The Aims and Purposes of Sharia

Chebika Oasis, Tunisia. Photo: Flickr, Miodrag Bogdanovic.

Asmah Sultan Mallick is a master’s student in International Public Affairs at the University of Wisconsin-Madison.

Given the revolutions across the Middle East, with countries trying to rebuild and form stable governments better able to serve their people, the topic of sharia law has been a common subject of debate. We’ve even heard about “threats” of sharia taking over areas within the United States.

Putting these perceptions aside, my intention is neither to defend sharia nor delve into how it can or cannot be implemented. Rather, I want to shed some light on its goals.

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The Opening

In the name of God, Most Gracious, Most Merciful. Praise be to God, the Cherisher and Sustainer of the world; Most Gracious, Most Merciful; Master of the Day of Judgment. Thee do we worship, and Thine aid we seek. Show us the straight way, The way of those on whom Thou hast bestowed Thy Grace, those whose (portion) is not wrath, and who go not astray. (Al-Fatiha, Yusuf Ali Translation)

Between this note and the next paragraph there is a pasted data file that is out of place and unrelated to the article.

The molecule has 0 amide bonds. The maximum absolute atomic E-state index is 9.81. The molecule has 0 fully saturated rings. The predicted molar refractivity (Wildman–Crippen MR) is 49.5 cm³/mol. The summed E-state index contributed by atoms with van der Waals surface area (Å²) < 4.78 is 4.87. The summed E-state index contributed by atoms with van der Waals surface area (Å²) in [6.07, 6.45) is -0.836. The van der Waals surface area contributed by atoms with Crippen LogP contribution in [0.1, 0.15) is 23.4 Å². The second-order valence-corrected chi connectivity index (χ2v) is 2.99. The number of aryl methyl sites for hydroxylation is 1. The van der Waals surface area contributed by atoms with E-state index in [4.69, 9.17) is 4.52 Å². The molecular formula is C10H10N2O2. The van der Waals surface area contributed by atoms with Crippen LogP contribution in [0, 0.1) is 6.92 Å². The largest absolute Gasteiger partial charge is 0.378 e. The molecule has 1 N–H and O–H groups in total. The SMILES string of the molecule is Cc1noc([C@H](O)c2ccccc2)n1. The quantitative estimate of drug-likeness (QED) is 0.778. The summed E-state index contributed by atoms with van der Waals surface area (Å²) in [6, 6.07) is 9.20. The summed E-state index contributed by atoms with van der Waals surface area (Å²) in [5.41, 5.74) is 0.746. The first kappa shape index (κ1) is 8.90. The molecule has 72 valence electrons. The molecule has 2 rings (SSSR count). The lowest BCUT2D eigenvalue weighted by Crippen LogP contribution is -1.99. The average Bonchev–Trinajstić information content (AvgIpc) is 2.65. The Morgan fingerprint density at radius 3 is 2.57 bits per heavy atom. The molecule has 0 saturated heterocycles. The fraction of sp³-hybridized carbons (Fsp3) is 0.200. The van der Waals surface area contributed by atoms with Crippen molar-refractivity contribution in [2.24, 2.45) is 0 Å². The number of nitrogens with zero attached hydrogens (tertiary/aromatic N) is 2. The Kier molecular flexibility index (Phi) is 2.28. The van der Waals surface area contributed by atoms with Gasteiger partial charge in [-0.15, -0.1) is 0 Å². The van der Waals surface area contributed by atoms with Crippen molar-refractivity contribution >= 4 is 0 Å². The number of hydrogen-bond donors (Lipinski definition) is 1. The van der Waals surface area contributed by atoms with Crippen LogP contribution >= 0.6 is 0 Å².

Al-Fatiha Calligraphy Artist: Fahad Kehar

Al-Fatiha, or “The Opening,” contain the first seven verses in the Qur’an, and is repeated  at least seventeen times per day by Muslims who perform five or more daily prayers. Depending upon which scholar you ask, it may even be the most important prayer in Islam. It speaks of God’s grace and mercy, and asks for guidance and support for believers to follow the “straight path.” The real question, for Muslims and non-Muslims alike, is what is the straight path. (For more background on the English translation of Al-Fatiha, see this explanation.)

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